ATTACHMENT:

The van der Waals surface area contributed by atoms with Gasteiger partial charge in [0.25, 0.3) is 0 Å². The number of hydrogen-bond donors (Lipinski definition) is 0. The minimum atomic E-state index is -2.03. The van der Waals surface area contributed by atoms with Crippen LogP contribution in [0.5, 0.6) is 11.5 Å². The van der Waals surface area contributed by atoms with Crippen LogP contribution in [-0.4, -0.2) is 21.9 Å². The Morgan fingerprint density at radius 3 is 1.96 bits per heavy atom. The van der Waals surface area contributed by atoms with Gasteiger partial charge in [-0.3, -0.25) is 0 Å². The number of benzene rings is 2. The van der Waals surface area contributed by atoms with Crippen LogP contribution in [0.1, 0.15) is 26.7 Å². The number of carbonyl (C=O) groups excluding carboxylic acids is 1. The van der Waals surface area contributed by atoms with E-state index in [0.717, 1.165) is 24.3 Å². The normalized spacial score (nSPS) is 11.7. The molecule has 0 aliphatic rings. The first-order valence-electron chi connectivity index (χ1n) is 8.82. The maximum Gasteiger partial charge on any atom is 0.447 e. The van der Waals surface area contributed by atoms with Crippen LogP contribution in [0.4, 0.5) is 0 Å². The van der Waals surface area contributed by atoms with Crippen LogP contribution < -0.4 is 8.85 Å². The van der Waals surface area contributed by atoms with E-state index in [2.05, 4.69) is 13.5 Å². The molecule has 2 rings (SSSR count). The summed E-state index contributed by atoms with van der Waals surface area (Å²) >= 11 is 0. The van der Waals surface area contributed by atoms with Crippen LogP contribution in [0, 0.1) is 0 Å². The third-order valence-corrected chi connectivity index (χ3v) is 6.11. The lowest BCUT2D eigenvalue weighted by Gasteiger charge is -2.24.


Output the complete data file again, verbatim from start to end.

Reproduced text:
The van der Waals surface area contributed by atoms with Gasteiger partial charge in [0.25, 0.3) is 0 Å². The number of hydrogen-bond donors (Lipinski definition) is 0. The minimum atomic E-state index is -2.03. The van der Waals surface area contributed by atoms with Crippen LogP contribution in [0.5, 0.6) is 11.5 Å². The van der Waals surface area contributed by atoms with Crippen LogP contribution in [-0.4, -0.2) is 21.9 Å². The Morgan fingerprint density at radius 3 is 1.96 bits per heavy atom. The van der Waals surface area contributed by atoms with Gasteiger partial charge in [-0.3, -0.25) is 0 Å². The number of benzene rings is 2. The van der Waals surface area contributed by atoms with Crippen LogP contribution in [0.1, 0.15) is 26.7 Å². The number of carbonyl (C=O) groups excluding carboxylic acids is 1. The van der Waals surface area contributed by atoms with E-state index in [0.717, 1.165) is 24.3 Å². The normalized spacial score (nSPS) is 11.7. The molecule has 0 aliphatic rings. The first-order valence-electron chi connectivity index (χ1n) is 8.82. The maximum Gasteiger partial charge on any atom is 0.447 e. The van der Waals surface area contributed by atoms with Crippen LogP contribution in [0.4, 0.5) is 0 Å². The van der Waals surface area contributed by atoms with Crippen LogP contribution < -0.4 is 8.85 Å². The van der Waals surface area contributed by atoms with E-state index in [2.05, 4.69) is 13.5 Å². The molecule has 2 rings (SSSR count). The summed E-state index contributed by atoms with van der Waals surface area (Å²) >= 11 is 0. The van der Waals surface area contributed by atoms with Crippen LogP contribution in [0, 0.1) is 0 Å². The third-order valence-corrected chi connectivity index (χ3v) is 6.11. The lowest BCUT2D eigenvalue weighted by Gasteiger charge is -2.24.